“The Dell Inspiron 14 5000 is a cheap laptop that feels and performs like one.”
- Decent productivity performance
- Touchpad works reliably
- Good expandability
- Poor build quality
- Battery life is awful
- Clunky design
Budget laptops are experiencing a renaissance. Recent models have been sleeker, faster, and longer lasting than ever — in some cases, rivaling premium laptops.
If you need some examples, just check out laptops like the Lenovo Yoga C640, the Lenovo Flex 5 14, and the Acer Swift 3 with Ryzen. From performance to design, it’s hard to overstate just how good these laptops have gotten.
I took a look at Dell’s Inspiron 14 5000 to see if it keeps up the trend. My review unit came equipped with an Intel 10th-generation Core i5-1035G1 CPU, 8GB of RAM, a 256GB solid-state drive (SSD), and a 14-inch 1080p display. That configuration of the Inspiron 14 5000 retails for $650, but it’s on sale right now for $580.
That’s a mighty attractive price, but can the Inspiron 14 5000 clear the high bar set by other recent budget laptops?
Sometimes, a laptop is made of plastic but doesn’t feel like it. It’s plenty rigid and exudes a quality feel — the Lenovo Flex 5 14 is a prime example (yes, I’ll mention that laptop throughout this review). Then, there’s the Inspiron 14 5000, a plastic laptop that looks and feels like one.
The lid, keyboard deck, and chassis bottom all have way too much flexing and bending going on. A year ago I might have written that off due to the price. Today, the Inspiron just feels cheap. Even opening the hinge gave the impression of cheapness — the hinge is quite stiff, and you need to wrangle it open with two hands. And yet, the screen still wobbled while using it.
The Inspiron 14 5000 resembles a lot of laptops in this price range.
The Inspiron 14 5000 is also pretty chunky, at 0.83 inches thick and weighing 3.63 pounds. Those measurements are pretty close to the Flex 5 14’s 0.82 inches and 3.3 pounds. However, the Flex 5 14 always felt like it had the build quality to justify the extra bulk. The Inspiron 14 5000, on the other hand, just feels like an old-school budget laptop that’s too large just because the engineering dollars weren’t spent to slim it down.
Acer’s Ryzen-based Swift 3, another 14-inch clamshell laptop, comes in at just 0.63 inches and 2.65 pounds, and it costs just $650. If there really is a new wave of higher quality budget laptops on the way, the Dell doesn’t fit in.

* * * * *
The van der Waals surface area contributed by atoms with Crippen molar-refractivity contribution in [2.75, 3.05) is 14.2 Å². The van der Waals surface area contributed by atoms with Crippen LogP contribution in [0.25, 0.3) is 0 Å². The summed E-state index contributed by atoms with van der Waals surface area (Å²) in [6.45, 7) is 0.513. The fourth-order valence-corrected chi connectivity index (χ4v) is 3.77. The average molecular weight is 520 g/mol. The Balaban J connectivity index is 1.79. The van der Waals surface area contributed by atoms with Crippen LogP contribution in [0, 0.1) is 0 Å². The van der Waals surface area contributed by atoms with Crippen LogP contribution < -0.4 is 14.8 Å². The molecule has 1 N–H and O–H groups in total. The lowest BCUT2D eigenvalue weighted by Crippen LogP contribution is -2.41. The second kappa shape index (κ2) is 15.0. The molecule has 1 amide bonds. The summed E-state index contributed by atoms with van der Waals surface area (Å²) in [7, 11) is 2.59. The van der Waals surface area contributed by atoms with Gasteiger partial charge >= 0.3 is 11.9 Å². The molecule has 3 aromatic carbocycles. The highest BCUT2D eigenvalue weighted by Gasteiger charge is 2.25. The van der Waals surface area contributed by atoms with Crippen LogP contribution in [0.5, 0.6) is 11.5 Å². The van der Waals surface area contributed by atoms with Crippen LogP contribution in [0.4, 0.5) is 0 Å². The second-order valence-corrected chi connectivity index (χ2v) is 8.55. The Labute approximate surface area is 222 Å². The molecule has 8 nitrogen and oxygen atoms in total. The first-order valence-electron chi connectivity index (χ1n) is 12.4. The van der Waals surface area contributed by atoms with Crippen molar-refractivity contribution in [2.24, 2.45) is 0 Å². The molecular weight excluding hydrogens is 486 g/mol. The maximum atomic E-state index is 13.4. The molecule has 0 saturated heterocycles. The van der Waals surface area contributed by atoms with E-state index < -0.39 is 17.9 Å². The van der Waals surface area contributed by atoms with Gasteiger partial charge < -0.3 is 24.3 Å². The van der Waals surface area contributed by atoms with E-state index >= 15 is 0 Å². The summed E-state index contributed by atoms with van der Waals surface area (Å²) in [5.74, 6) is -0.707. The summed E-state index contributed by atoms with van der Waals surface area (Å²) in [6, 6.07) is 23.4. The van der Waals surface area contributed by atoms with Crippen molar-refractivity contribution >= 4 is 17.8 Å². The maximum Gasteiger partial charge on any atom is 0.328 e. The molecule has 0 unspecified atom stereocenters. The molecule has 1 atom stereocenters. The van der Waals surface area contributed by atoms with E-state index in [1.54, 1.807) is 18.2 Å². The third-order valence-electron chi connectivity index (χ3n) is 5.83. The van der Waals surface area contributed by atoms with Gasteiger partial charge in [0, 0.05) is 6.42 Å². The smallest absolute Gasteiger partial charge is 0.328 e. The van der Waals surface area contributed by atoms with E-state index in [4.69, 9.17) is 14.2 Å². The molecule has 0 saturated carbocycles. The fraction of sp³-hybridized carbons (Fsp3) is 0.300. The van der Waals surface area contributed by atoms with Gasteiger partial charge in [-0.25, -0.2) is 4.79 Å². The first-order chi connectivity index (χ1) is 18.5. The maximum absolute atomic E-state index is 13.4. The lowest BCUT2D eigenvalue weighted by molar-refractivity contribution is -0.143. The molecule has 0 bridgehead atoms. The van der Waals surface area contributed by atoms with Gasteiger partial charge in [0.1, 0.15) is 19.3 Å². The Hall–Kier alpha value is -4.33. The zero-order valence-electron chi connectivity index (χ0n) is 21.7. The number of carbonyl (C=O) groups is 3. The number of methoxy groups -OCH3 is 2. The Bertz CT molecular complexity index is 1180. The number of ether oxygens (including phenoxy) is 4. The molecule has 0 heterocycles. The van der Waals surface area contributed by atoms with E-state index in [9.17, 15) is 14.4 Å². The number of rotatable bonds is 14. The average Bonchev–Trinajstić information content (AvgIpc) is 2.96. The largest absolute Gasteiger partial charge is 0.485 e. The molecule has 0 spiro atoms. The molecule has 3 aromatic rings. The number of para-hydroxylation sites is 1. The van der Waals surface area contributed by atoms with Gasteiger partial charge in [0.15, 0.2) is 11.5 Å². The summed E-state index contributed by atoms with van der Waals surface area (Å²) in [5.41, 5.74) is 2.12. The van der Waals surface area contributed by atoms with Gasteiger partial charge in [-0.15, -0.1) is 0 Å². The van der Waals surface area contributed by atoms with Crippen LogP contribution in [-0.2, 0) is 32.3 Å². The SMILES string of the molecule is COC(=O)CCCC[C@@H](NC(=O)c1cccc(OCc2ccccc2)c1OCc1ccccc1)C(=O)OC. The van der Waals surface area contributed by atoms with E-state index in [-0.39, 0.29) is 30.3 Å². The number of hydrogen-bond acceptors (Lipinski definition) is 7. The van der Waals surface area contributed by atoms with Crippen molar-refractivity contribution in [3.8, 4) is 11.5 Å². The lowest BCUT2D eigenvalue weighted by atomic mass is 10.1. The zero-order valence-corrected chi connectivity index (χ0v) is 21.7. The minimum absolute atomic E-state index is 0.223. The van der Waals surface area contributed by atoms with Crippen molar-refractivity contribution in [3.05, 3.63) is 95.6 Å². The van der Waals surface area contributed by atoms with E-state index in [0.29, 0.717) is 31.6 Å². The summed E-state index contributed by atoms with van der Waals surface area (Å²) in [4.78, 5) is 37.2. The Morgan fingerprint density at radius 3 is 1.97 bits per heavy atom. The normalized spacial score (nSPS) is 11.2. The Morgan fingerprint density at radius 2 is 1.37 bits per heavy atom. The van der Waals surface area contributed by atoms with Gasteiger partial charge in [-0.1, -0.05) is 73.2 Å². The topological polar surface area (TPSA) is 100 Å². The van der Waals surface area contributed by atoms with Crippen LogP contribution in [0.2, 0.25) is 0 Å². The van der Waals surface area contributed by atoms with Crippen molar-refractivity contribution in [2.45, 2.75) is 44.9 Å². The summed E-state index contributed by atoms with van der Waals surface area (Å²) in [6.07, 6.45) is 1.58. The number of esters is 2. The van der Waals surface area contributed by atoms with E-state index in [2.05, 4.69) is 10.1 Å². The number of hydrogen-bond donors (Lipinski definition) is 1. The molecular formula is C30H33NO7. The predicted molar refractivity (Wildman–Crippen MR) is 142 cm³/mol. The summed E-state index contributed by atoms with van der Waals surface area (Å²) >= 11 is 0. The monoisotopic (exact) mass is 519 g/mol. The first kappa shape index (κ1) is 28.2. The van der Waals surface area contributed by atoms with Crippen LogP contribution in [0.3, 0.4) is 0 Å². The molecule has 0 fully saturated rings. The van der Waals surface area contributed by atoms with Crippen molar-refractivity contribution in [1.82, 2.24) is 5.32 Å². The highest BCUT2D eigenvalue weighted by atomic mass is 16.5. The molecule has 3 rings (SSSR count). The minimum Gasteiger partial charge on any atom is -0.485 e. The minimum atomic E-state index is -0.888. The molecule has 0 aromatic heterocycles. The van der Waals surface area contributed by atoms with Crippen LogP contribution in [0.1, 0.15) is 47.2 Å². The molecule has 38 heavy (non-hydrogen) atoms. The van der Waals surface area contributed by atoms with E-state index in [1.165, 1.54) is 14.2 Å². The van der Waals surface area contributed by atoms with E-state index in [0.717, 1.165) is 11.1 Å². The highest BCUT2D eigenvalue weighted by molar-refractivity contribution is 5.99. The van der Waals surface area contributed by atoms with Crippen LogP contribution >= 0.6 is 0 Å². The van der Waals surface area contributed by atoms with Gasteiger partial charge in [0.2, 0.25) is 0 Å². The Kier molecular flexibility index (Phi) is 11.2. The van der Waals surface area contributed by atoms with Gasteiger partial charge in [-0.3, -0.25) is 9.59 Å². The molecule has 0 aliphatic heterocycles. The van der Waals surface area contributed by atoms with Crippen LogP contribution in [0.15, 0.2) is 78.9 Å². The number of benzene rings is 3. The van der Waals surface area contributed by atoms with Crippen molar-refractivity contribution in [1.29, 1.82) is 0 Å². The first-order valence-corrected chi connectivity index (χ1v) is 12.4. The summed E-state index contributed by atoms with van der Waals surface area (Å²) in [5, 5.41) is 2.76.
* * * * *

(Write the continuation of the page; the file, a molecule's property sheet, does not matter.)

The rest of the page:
The Inspiron 14 5000 resembles a lot of laptops in this price range. It sports a silverish chassis, with a few chrome-colored accents here and there. The dark-colored bezels don’t add to the look, and while they’re thin enough on the sides, the massive chin is unsightly.
Once again, the Inspiron 14 5000 comes across like an old-school budget laptop and not one of the newer crop of machines that, in this case, look like they should cost more money. The Lenovo Yoga C640 and Flex 5 14 are both examples of better-designed budget machines.
Expandability is one advantage the Inspiron 14 5000 has over its competitors.
Expandability is one advantage the Inspiron 14 5000 has over its competitors. You can configure two drives, up to a 2TB hard disk drive (HDD) and up to a 512GB SSD at the same time. That’s a benefit for anyone who has a lot of files to carry around.
Dell also took advantage of the larger chassis to equip quite a few ports. There are two USB-A 3.1 Gen 1 ports, a USB-A 2.0 port, a full-size HDMI port, an Ethernet drop-jaw connector, and a full-size SD card reader. If you opt for the configuration with a discrete GPU, then you also get a USB-C 3.1 port.
Overall, while it lacks Thunderbolt 3, that’s an impressive collection of ports. Wireless connectivity is Wi-Fi 5 and Bluetooth 5.0.
The Inspiron 14 5000 uses an Intel 1oth-gen Core i5-1035G1 CPU, a midrange processor in the Core line that promises solid quad-core performance. That’s what the Inspiron delivered — good performance that lives up to the CPU but nothing that stands out. The challenge for Dell is that two of the other competitors we’ve mentioned, the Flex 5 14 and the Swift 3, use AMD’s Ryzen 4000 processors that make mincemeat of Intel’s offering at this price.
In Geekbench 5, the Inspiron scored 1,169 in the single-core test and 3,197 in the multi-core test. That compares to another laptop with the same CPU, the Acer Spin 3, that scored 1,215 and 3,615, respectively. But that’s not the real story, as the Flex 5 14 hit 1,096 and 4,543 and the Swift 3 hit 1,120 and 4,831. Clearly, the AMD chips can leverage their extra cores for significantly better performance, and at the same basic price.
The same held true in our more real-world Handbrake test that converts a 420MB file to H.265. Here, the Inspiron took just over 4.6 minutes to complete the test compared to the Spin 3 at just over four minutes, meaning that the Inspiron fell behind even its most direct competitor. The Flex 5 14 took just 2.7 minutes and the Swift 3 finished in 2.5 minutes, demonstrating just how much faster the AMD processors are in demanding tasks.
Don’t get me wrong — the Inspiron 14 5000 gets the job done in productivity tasks, web browsing, media consumption, and the like. But it faces some stiff competition from laptops like the Flex 5 14 and Swift 3 that leverage AMD’s excellent new silicon.
Some budget laptops make up for other deficiencies by equipping a nice display, such as the Yoga C640 that enjoys a display that rivals laptops costing more than twice as much. Alas, that’s not the Inspiron 14 5000 — its display is way behind the curve, demonstrating the kind of low quality that we once assumed we’d see with laptops in this price range.